A MAJOR milestone was reached when the government's rural superfast broadband programme connected its first village.
The rural community of Ainderby Steeple in North Yorkshire became the first community to be connected, with download speeds of up to 80mbps.
Communications minister Ed Vaizey, who unveiled the cabinet that will provide superfast access to 90 rural homes, said Ainderby Steeple was just the beginning.
"Ainderby Steeple is mentioned in the Doomsday Book.
"Unfortunately, until now, the people of this magnificent rural community would have struggled to find out more about their history online because of frustratingly slow download speeds.
"Thanks to our £530m investment in rural broadband, that is all about to change and the people of Ainderby Steeple can enjoy download speeds of a stunning 80mbps.
Over the coming months, the government would approve the procurement of more than 40 rural broadband programmes, said Mr Vaizey.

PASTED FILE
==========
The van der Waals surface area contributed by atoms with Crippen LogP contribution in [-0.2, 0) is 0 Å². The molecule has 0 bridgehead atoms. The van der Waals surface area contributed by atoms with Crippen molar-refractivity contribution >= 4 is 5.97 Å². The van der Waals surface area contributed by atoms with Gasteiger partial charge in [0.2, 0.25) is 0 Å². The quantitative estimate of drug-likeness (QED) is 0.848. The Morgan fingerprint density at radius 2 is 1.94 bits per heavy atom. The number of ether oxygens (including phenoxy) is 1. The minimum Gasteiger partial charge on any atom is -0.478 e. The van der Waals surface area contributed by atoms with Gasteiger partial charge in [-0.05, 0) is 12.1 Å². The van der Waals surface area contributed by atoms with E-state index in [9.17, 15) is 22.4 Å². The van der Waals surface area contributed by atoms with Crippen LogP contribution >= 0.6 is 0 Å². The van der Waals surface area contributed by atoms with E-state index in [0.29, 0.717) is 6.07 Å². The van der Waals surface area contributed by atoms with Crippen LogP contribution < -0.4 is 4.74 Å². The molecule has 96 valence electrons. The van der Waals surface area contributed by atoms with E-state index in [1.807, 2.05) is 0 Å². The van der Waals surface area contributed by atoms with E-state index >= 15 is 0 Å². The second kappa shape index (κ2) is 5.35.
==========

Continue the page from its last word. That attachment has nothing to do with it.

This meant that 90% of UK homes and businesses would be connected at superfast speeds and the remainder at speeds of at least 2mbps.
The government is investing £530m it claims will help take superfast broadband to rural areas and a further £150m for ultrafast urban broadband schemes.
Its target is to give the UK the best superfast broadband in Europe by 2015 – although rural campaigners say meeting the goal will be a major challenge.
The Ainderby Steeple project is being delivered by Superfast North Yorkshire, a partnership between North Yorkshire County Council and BT.
The partnership has been awarded £17.8m for rural broadband projects across North Yorkshire by Broadband Delivery UK (BDUK), the Government's broadband delivery unit.
BT has invested £10m with a further £8.6 million coming from the European Regional Development Fund.
The government defines 'superfast broadband' as broadband with potential headline download access speeds greater than 24Mbps.
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